Rays of the Absolute

Neti Neti Films has recently released a labour of love. Rays of the Absolute is a documentary with archival footage of Nisargadatta and more recent meetings with some of his core students. Shot in 2007, it took 7.5 years going through “mounds of material” to put this together. It is only available on-line.

“Nisargadatta did not leave an ashram; he did not leave any teachings, nor successors. This movie is homage to him; a look at his unintended legacy from people that have been inspired by him more then words can express.”


Rays in Sanskrit are sutras, sutras that stitch together wholeness. A silver thread.

You can note he speaks to a process. In the film he says “Search for your true nature.” and “Search for Consciousness.” and that everything is in Consciousness. Then “Having understood the nature of consciousness you will also understand that you are not the consciousness.”

This is further explained later in the film: the first part – you identify with consciousness rather than the body-mind. Then know that you are witness of the consciousness, not the consciousness but the absolute. The absolute principle because of which everything is. I explore these same gradations here.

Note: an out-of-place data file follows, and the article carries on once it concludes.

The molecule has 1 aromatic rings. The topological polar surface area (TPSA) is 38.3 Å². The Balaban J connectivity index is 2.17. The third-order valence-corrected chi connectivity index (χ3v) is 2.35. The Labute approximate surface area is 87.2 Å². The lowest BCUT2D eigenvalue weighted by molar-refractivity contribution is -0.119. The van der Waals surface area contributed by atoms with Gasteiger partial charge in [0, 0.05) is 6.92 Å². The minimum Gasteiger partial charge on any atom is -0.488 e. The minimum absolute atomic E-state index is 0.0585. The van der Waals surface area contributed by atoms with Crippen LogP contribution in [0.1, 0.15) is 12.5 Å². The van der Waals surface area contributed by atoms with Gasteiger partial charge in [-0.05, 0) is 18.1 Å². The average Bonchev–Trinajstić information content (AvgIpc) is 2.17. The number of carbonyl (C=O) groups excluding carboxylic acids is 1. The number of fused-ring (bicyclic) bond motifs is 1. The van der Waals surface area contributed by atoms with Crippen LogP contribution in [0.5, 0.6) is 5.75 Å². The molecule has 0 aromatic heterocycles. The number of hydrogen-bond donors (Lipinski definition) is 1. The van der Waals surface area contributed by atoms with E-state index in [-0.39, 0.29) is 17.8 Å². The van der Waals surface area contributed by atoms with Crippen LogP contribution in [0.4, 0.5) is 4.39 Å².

This may at first sound like Brahman beyond consciousness and indeed, he uses the term at one point. However, he is actually describing the stages of witness. The way I describe this here, it is cosmic consciousness that is witnessing the local consciousness. The witness is inherently observing and is thus another value of consciousness, beyond local consciousness. What he is describing as the absolute is Atman, the Cosmic Self. At this stage it does appear as absolute. He uses the word Brahman for the absolute, which is appropriate. But this is not the way I use Brahman here. That is deeper in, beyond Atman.

He also spoke of Love and Ishwara (personal deity) which are qualities of God Consciousness. But there has not apparently been the recognition of global consciousness as Atman. Consciousness aware of itself globally and at every point within itself. This is a quality of Unity. This is also illustrated by his point that “The “I” creates God.” I agree that the point (local consciousness) knows God and does so from it’s own perspective. And the way it knows God is I-created, personalized, with form. But to say that the Divine does not exist unless we are perceiving it makes it that form only, an object. The Divine is much more than a form. More even than that absolute witness.

His minimalism may be valuable for some people to cut through the noise of the mind. But this is not the complete picture, not the whole journey possible.

This is not to say his realization was not profound and long-established. My point is only to illustrate the context in which a teacher is speaking. And to emphasize that someone with this experience should not be stuck with some idea of being done or having the whole truth.

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